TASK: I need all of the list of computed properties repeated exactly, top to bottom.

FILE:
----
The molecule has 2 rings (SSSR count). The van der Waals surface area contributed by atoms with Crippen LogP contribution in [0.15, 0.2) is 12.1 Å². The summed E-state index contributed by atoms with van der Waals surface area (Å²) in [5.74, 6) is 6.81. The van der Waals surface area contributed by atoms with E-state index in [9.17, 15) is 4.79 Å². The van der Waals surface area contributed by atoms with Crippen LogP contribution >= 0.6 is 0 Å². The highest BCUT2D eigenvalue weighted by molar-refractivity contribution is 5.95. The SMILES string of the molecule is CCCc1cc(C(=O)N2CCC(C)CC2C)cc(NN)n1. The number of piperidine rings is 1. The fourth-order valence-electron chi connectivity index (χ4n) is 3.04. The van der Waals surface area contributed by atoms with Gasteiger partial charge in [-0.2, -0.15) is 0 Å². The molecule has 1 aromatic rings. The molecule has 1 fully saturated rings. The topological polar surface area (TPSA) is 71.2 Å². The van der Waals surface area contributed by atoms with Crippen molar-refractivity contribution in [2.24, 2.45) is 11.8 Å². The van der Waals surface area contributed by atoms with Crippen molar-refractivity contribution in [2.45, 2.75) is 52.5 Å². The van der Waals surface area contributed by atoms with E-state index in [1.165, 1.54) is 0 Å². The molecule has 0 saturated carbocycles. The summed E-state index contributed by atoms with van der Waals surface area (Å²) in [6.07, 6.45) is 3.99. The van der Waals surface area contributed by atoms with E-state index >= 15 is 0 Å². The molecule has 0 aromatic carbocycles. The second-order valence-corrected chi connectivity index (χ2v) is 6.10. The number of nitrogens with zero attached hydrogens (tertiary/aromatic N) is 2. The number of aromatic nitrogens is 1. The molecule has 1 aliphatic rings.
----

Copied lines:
The molecule has 2 rings (SSSR count). The van der Waals surface area contributed by atoms with Crippen LogP contribution in [0.15, 0.2) is 12.1 Å². The summed E-state index contributed by atoms with van der Waals surface area (Å²) in [5.74, 6) is 6.81. The van der Waals surface area contributed by atoms with E-state index in [9.17, 15) is 4.79 Å². The van der Waals surface area contributed by atoms with Crippen LogP contribution >= 0.6 is 0 Å². The highest BCUT2D eigenvalue weighted by molar-refractivity contribution is 5.95. The SMILES string of the molecule is CCCc1cc(C(=O)N2CCC(C)CC2C)cc(NN)n1. The number of piperidine rings is 1. The fourth-order valence-electron chi connectivity index (χ4n) is 3.04. The van der Waals surface area contributed by atoms with Gasteiger partial charge in [-0.2, -0.15) is 0 Å². The molecule has 1 aromatic rings. The molecule has 1 fully saturated rings. The topological polar surface area (TPSA) is 71.2 Å². The van der Waals surface area contributed by atoms with Crippen molar-refractivity contribution in [2.24, 2.45) is 11.8 Å². The van der Waals surface area contributed by atoms with Crippen molar-refractivity contribution in [2.45, 2.75) is 52.5 Å². The van der Waals surface area contributed by atoms with E-state index in [1.165, 1.54) is 0 Å². The molecule has 0 saturated carbocycles. The summed E-state index contributed by atoms with van der Waals surface area (Å²) in [6.07, 6.45) is 3.99. The van der Waals surface area contributed by atoms with E-state index >= 15 is 0 Å². The molecule has 0 aromatic carbocycles. The second-order valence-corrected chi connectivity index (χ2v) is 6.10. The number of nitrogens with zero attached hydrogens (tertiary/aromatic N) is 2. The number of aromatic nitrogens is 1. The molecule has 1 aliphatic rings.